Whatcom County trail offers sweet solitude in cooler months

The Seattle TimesMarch 30, 2014 

BELLINGHAM -- Heading up from the Fragrance Lake trailhead, I soon cross the Interurban Trail, the route of an old trolley line from Bellingham, then plunge into a thick, twilit forest of 100-year-old firs, cedars and hemlocks among a carpet of swordferns that rival the size of an Arthurian broadsword.

The “chip, chip” of Pacific wrens no bigger than my thumb competes with the rubber-mouse-like squeak of chipmunks and squirrels.

Otherwise, silence is broken only by the distant, haunting horn of a train passing on tracks that follow the saltwater shore below.

This is the sweet solitude to be found five minutes into a hike uphill from scenic Chuckanut Drive in Whatcom County, a route that teems with tourists in summer because of its saltwater views.

Several hiking trails head up into the Chuckanut Mountains and Blanchard Mountain from this historic, cliffhanging road, also known as Highway 11, once the only way to get to Bellingham from the south unless you took a train or boat. The trails are popular with locals year-round, but the cooler months are a good time to spend long stretches of hiking time on your own, usually snow-free, combined with a pleasurable driving destination.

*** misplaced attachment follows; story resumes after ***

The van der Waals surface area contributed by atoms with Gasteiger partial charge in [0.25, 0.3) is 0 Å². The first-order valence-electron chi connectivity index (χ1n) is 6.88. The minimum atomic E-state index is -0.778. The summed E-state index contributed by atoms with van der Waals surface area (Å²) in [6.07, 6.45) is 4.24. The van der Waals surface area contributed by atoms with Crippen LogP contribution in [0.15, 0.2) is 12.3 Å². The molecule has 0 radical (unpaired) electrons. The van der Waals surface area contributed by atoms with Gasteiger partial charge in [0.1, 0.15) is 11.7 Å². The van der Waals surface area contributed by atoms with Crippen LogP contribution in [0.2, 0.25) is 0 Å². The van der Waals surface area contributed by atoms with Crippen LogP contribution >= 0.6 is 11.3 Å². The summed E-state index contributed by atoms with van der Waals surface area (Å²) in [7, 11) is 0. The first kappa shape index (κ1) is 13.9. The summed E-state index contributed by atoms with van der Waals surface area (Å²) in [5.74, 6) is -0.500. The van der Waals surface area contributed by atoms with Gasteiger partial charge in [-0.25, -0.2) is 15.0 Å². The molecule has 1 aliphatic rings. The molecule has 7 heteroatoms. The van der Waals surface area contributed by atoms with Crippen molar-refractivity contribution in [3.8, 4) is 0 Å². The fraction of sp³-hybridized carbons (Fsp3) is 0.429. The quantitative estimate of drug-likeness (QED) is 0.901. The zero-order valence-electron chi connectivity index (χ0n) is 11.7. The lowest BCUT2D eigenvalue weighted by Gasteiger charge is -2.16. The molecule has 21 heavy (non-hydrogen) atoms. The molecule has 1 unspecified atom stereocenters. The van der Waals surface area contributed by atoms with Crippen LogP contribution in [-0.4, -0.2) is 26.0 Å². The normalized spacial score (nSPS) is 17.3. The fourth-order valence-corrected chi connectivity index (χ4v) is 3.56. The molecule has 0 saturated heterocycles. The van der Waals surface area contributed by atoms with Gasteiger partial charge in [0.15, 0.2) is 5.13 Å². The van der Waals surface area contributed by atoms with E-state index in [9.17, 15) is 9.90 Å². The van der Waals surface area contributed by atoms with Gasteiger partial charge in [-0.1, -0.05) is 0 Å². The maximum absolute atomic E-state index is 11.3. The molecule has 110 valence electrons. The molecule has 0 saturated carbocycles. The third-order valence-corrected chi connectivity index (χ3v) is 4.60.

On the way to Fragrance Lake, I pass a cedar that I would need a half-dozen friends along to encircle, and smaller hemlocks that are doing their best to grow straight out of some giant boulders, ensnaring them in weblike roots.

At .7-mile I turn off for a .2-mile detour to a viewpoint that’s well worth the digression. A split-rail fence corrals a lookout to some eagle-perch firs on the hillside and a distant view of the high brow of Lummi Island. Beyond are Vendovi Island and Viti Rocks, named by the Wilkes Expedition in 1841 for, respectively, a Fijian chieftain imprisoned on their ship, and Viti Levu, the main island of the Fiji Islands.

Back on the trail, the air temperature this day is about 25 degrees. Long icicles hang from mossy rocks above the trail, and thick hoar- frost turns the dirt underfoot crumbly like honeycomb candy. That’s one of the advantages of a winter trek here, I hear from two hikers I meet: If it weren’t so cold, the trails would be muddy.

“It’s so close to home yet so wild,” said Kris Ekstrand Molesworth, of Bay View.

“The scenery is just fantastic,” added her friend, Inger Gibson, a Mount Vernon resident who recently walked most of the Washington section of the Pacific Crest Trail.

In about 2 miles the trail reaches the lake, with another 0.7-mile loop around the pretty pond that reflects the cedars and firs crowding its shore. Benches are thoughtfully placed. On the north side, pockmarked sandstone cliffs echo the geology of the nearby islands.

For the return, I follow an alternate route, down an old gravel logging road.

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